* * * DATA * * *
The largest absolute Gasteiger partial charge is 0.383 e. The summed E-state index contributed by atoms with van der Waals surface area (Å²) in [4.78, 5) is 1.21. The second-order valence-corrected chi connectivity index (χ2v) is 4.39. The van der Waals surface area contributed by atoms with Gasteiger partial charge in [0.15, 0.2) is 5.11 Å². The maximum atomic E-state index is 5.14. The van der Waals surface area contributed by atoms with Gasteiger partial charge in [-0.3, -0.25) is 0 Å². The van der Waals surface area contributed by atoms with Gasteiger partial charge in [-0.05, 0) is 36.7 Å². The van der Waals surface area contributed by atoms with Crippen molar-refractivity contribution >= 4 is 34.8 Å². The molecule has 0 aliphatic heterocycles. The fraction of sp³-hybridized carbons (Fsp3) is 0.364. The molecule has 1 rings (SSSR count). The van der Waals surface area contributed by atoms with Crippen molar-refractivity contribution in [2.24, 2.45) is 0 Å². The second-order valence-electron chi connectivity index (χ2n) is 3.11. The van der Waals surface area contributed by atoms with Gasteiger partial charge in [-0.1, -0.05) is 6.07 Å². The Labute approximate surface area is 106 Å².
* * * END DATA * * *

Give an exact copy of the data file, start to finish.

The largest absolute Gasteiger partial charge is 0.383 e. The summed E-state index contributed by atoms with van der Waals surface area (Å²) in [4.78, 5) is 1.21. The second-order valence-corrected chi connectivity index (χ2v) is 4.39. The van der Waals surface area contributed by atoms with Gasteiger partial charge in [0.15, 0.2) is 5.11 Å². The maximum atomic E-state index is 5.14. The van der Waals surface area contributed by atoms with Gasteiger partial charge in [-0.3, -0.25) is 0 Å². The van der Waals surface area contributed by atoms with Gasteiger partial charge in [-0.05, 0) is 36.7 Å². The van der Waals surface area contributed by atoms with Crippen molar-refractivity contribution >= 4 is 34.8 Å². The molecule has 0 aliphatic heterocycles. The fraction of sp³-hybridized carbons (Fsp3) is 0.364. The molecule has 1 rings (SSSR count). The van der Waals surface area contributed by atoms with Crippen molar-refractivity contribution in [2.24, 2.45) is 0 Å². The second-order valence-electron chi connectivity index (χ2n) is 3.11. The van der Waals surface area contributed by atoms with Gasteiger partial charge in [-0.1, -0.05) is 6.07 Å². The Labute approximate surface area is 106 Å².